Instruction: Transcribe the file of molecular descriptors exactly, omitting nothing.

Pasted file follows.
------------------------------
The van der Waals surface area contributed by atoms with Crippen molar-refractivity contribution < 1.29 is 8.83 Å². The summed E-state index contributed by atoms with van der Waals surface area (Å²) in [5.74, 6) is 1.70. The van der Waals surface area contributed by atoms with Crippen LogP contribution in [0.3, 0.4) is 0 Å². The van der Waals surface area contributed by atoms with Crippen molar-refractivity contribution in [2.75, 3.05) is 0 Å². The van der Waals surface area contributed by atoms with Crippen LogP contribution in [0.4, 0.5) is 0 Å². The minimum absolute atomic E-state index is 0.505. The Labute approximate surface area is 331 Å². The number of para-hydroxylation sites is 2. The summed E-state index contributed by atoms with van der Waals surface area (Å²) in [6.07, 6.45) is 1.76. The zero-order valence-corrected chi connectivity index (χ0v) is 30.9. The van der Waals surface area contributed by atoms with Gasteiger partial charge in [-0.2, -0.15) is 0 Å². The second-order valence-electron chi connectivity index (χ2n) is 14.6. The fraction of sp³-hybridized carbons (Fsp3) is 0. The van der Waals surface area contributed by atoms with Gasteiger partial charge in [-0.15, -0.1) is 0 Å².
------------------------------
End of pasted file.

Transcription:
The van der Waals surface area contributed by atoms with Crippen molar-refractivity contribution < 1.29 is 8.83 Å². The summed E-state index contributed by atoms with van der Waals surface area (Å²) in [5.74, 6) is 1.70. The van der Waals surface area contributed by atoms with Crippen LogP contribution in [0.3, 0.4) is 0 Å². The van der Waals surface area contributed by atoms with Crippen molar-refractivity contribution in [2.75, 3.05) is 0 Å². The van der Waals surface area contributed by atoms with Crippen LogP contribution in [0.4, 0.5) is 0 Å². The minimum absolute atomic E-state index is 0.505. The Labute approximate surface area is 331 Å². The number of para-hydroxylation sites is 2. The summed E-state index contributed by atoms with van der Waals surface area (Å²) in [6.07, 6.45) is 1.76. The zero-order valence-corrected chi connectivity index (χ0v) is 30.9. The van der Waals surface area contributed by atoms with Gasteiger partial charge in [-0.2, -0.15) is 0 Å². The second-order valence-electron chi connectivity index (χ2n) is 14.6. The fraction of sp³-hybridized carbons (Fsp3) is 0. The van der Waals surface area contributed by atoms with Gasteiger partial charge in [-0.15, -0.1) is 0 Å².